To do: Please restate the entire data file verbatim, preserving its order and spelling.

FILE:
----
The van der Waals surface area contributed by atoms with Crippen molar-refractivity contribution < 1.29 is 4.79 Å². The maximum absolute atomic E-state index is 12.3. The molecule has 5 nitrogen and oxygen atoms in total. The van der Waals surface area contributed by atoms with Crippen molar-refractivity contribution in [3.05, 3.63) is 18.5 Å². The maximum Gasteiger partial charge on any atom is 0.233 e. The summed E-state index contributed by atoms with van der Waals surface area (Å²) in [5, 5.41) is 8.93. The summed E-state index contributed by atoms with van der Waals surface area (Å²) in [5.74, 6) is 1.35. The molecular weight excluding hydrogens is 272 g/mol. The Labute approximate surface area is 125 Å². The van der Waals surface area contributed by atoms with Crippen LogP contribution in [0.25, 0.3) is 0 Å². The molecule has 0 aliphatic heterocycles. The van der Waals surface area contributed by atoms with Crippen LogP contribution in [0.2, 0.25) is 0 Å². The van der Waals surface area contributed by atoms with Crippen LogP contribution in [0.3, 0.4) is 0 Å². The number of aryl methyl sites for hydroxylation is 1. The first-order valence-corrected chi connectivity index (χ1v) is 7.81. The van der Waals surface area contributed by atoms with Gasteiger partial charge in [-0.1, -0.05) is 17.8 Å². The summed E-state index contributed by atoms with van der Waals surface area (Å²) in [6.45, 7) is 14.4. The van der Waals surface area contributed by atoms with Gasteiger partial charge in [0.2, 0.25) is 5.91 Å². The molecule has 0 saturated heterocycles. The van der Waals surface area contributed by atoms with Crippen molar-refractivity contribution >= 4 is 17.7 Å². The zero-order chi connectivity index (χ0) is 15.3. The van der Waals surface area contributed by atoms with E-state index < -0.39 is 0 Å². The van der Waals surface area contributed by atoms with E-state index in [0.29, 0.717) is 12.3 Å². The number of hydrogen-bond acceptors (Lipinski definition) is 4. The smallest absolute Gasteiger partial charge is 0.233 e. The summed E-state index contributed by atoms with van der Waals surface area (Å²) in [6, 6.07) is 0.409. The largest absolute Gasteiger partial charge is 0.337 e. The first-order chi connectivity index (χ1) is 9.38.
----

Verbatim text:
The van der Waals surface area contributed by atoms with Crippen molar-refractivity contribution < 1.29 is 4.79 Å². The maximum absolute atomic E-state index is 12.3. The molecule has 5 nitrogen and oxygen atoms in total. The van der Waals surface area contributed by atoms with Crippen molar-refractivity contribution in [3.05, 3.63) is 18.5 Å². The maximum Gasteiger partial charge on any atom is 0.233 e. The summed E-state index contributed by atoms with van der Waals surface area (Å²) in [5, 5.41) is 8.93. The summed E-state index contributed by atoms with van der Waals surface area (Å²) in [5.74, 6) is 1.35. The molecular weight excluding hydrogens is 272 g/mol. The Labute approximate surface area is 125 Å². The van der Waals surface area contributed by atoms with Crippen LogP contribution in [0.25, 0.3) is 0 Å². The molecule has 0 aliphatic heterocycles. The van der Waals surface area contributed by atoms with Crippen LogP contribution in [0.2, 0.25) is 0 Å². The van der Waals surface area contributed by atoms with Crippen LogP contribution in [0.3, 0.4) is 0 Å². The number of aryl methyl sites for hydroxylation is 1. The first-order valence-corrected chi connectivity index (χ1v) is 7.81. The van der Waals surface area contributed by atoms with Gasteiger partial charge in [-0.1, -0.05) is 17.8 Å². The summed E-state index contributed by atoms with van der Waals surface area (Å²) in [6.45, 7) is 14.4. The van der Waals surface area contributed by atoms with Gasteiger partial charge in [0.2, 0.25) is 5.91 Å². The molecule has 0 saturated heterocycles. The van der Waals surface area contributed by atoms with Crippen molar-refractivity contribution >= 4 is 17.7 Å². The zero-order chi connectivity index (χ0) is 15.3. The van der Waals surface area contributed by atoms with E-state index < -0.39 is 0 Å². The van der Waals surface area contributed by atoms with E-state index in [0.29, 0.717) is 12.3 Å². The number of hydrogen-bond acceptors (Lipinski definition) is 4. The smallest absolute Gasteiger partial charge is 0.233 e. The summed E-state index contributed by atoms with van der Waals surface area (Å²) in [6, 6.07) is 0.409. The largest absolute Gasteiger partial charge is 0.337 e. The first-order chi connectivity index (χ1) is 9.38.